The Princeton research suggests that talking, even just casually, is an evolutionary tool for establishing closeness, Ghazanfar said.
"Talking is a social lubricant, not necessarily done to convey information, but to establish familiarity," he said. "I think these vocalizations are equivalent to the chitchat that we do. People think that conversations are like exchanging mini-lectures full of information. But most of the time we have conversations and forget them when we're done because they're performing a purely social function."
Grooming (above) is a common social-bonding experience for lemurs and other primates. The researchers found that lemurs reserved vocal exchanges for the animals that they groomed most frequently, essentially "grooming-at-a-distance" to keep in touch when group members get separated. (Photo by Ipek Kulahci, Department of Ecology and Evolutionary Biology)
Led by Kulahci, the researchers studied the vocal interactions and grooming networks of various groups of ringtailed lemurs living at Duke University's Lemur Center and on St. Catherines Island in Georgia. They found that grooming itself was selective and performed only between certain individuals. Vocalizations went even further in selectivity — the animals responded only to the calls of those they groomed most often.
The researchers recorded the vocalizations of individual lemurs and played them back to the group. Again, only lemurs that shared a close grooming relationship with the individual emitting the call responded, even if the lemur making the vocalization was not nearby. This last point emphasizes that strong social bonds are indicated by vocal exchanges, the researchers wrote, because the vocalizing lemur could not be seen or smelled by the animal that replied.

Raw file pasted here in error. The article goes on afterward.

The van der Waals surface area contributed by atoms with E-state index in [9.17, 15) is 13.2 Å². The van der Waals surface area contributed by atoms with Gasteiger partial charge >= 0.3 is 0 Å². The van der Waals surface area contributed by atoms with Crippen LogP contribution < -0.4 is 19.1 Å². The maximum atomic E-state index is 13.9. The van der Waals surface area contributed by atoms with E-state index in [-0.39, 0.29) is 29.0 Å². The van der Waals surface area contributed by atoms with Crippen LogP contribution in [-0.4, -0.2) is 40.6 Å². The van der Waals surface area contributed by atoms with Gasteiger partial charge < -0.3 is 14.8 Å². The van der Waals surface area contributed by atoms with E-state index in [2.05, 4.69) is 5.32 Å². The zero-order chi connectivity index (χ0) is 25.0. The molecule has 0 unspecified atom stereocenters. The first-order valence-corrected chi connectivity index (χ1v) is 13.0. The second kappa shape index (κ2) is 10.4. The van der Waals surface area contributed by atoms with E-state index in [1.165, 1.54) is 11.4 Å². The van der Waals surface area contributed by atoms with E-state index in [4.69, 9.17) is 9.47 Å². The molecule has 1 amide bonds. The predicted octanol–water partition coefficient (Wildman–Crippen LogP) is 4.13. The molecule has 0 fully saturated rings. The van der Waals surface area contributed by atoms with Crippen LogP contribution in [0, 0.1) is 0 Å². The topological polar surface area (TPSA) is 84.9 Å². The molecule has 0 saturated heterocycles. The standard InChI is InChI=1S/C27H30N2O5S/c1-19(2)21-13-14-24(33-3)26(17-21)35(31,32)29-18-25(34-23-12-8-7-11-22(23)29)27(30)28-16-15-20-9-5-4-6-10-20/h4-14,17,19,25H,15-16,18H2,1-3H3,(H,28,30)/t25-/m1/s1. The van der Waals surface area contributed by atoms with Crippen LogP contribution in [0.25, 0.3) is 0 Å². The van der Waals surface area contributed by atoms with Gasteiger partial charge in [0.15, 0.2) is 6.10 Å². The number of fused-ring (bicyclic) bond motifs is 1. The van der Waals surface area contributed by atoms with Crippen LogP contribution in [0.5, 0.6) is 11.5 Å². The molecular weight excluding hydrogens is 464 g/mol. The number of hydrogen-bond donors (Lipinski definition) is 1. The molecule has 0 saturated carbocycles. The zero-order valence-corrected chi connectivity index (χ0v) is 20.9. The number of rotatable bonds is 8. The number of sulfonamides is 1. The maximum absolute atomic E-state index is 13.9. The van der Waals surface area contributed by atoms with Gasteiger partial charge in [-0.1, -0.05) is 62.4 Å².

The lemurs' use of grooming and vocalization to establish greater levels of familiarity could help scientists understand how forms of communication are interrelated, Rubenstein said. Like lemurs, humans interact using various verbal and physical actions that are complementary and contextual.
"The use of different channels of communication is a big deal and it is something we humans do all the time," Rubenstein said.
"We raise our voice and use our hands when making an emphatic point, but stick to voice only when not particularly excited or the situation is less urgent," he said. "This research helps open doors about the function of multi-modal signaling in the sense that tactile versus acoustic forms of communication are reinforcing each other but in ways that were different from expected."
The paper, "Lemurs groom-at-a-distance through vocal networks," was published in the December 2015 edition of Animal Behaviour. The work was supported by grants from the Animal Behavior Society, the American Society of Mammalogists; the American Society of Primatologists; and the Princeton Department of Ecology and Evolutionary Biology.